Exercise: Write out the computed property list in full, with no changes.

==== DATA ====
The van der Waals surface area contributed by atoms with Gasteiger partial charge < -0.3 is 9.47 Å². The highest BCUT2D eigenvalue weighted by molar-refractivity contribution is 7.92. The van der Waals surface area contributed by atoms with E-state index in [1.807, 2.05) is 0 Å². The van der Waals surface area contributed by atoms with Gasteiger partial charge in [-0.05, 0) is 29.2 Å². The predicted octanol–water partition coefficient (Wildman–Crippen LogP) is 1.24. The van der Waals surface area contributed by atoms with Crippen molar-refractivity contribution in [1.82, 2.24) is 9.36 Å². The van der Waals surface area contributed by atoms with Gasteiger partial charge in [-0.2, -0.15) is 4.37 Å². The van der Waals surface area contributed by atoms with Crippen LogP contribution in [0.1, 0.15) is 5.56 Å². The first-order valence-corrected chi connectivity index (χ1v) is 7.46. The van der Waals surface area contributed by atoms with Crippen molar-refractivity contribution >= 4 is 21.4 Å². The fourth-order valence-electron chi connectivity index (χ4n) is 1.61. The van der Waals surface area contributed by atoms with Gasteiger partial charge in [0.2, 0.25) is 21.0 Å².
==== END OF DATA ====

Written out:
The van der Waals surface area contributed by atoms with Gasteiger partial charge < -0.3 is 9.47 Å². The highest BCUT2D eigenvalue weighted by molar-refractivity contribution is 7.92. The van der Waals surface area contributed by atoms with E-state index in [1.807, 2.05) is 0 Å². The van der Waals surface area contributed by atoms with Gasteiger partial charge in [-0.05, 0) is 29.2 Å². The predicted octanol–water partition coefficient (Wildman–Crippen LogP) is 1.24. The van der Waals surface area contributed by atoms with Crippen molar-refractivity contribution in [1.82, 2.24) is 9.36 Å². The van der Waals surface area contributed by atoms with Gasteiger partial charge in [-0.2, -0.15) is 4.37 Å². The van der Waals surface area contributed by atoms with Crippen LogP contribution in [0.1, 0.15) is 5.56 Å². The first-order valence-corrected chi connectivity index (χ1v) is 7.46. The van der Waals surface area contributed by atoms with Crippen molar-refractivity contribution >= 4 is 21.4 Å². The fourth-order valence-electron chi connectivity index (χ4n) is 1.61. The van der Waals surface area contributed by atoms with Gasteiger partial charge in [0.2, 0.25) is 21.0 Å².